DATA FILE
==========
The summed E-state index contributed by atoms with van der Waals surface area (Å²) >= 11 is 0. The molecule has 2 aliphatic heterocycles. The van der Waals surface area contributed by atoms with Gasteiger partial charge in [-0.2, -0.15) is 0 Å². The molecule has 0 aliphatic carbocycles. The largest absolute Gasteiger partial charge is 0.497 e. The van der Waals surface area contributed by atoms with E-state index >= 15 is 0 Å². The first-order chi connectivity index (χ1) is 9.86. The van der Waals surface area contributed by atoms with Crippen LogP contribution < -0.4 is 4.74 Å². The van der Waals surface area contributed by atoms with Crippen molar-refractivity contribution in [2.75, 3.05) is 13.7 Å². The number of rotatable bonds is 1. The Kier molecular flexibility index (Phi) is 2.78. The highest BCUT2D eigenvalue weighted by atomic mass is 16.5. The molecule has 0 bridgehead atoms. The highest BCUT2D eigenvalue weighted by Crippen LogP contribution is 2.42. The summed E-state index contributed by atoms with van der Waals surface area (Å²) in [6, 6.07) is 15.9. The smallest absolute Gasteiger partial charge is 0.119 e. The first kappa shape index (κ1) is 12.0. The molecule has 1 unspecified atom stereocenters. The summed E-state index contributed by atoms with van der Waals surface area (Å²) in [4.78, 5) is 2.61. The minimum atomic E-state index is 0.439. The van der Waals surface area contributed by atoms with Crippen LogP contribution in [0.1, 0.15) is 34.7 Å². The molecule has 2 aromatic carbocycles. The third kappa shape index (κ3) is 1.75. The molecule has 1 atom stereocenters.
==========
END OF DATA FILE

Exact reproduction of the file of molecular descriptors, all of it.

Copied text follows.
The summed E-state index contributed by atoms with van der Waals surface area (Å²) >= 11 is 0. The molecule has 2 aliphatic heterocycles. The van der Waals surface area contributed by atoms with Gasteiger partial charge in [-0.2, -0.15) is 0 Å². The molecule has 0 aliphatic carbocycles. The largest absolute Gasteiger partial charge is 0.497 e. The van der Waals surface area contributed by atoms with E-state index >= 15 is 0 Å². The first-order chi connectivity index (χ1) is 9.86. The van der Waals surface area contributed by atoms with Crippen LogP contribution < -0.4 is 4.74 Å². The van der Waals surface area contributed by atoms with Crippen molar-refractivity contribution in [2.75, 3.05) is 13.7 Å². The number of rotatable bonds is 1. The Kier molecular flexibility index (Phi) is 2.78. The highest BCUT2D eigenvalue weighted by atomic mass is 16.5. The molecule has 0 bridgehead atoms. The highest BCUT2D eigenvalue weighted by Crippen LogP contribution is 2.42. The summed E-state index contributed by atoms with van der Waals surface area (Å²) in [6, 6.07) is 15.9. The smallest absolute Gasteiger partial charge is 0.119 e. The first kappa shape index (κ1) is 12.0. The molecule has 1 unspecified atom stereocenters. The summed E-state index contributed by atoms with van der Waals surface area (Å²) in [4.78, 5) is 2.61. The minimum atomic E-state index is 0.439. The van der Waals surface area contributed by atoms with Crippen LogP contribution in [0.1, 0.15) is 34.7 Å². The molecule has 2 aromatic carbocycles. The third kappa shape index (κ3) is 1.75. The molecule has 1 atom stereocenters.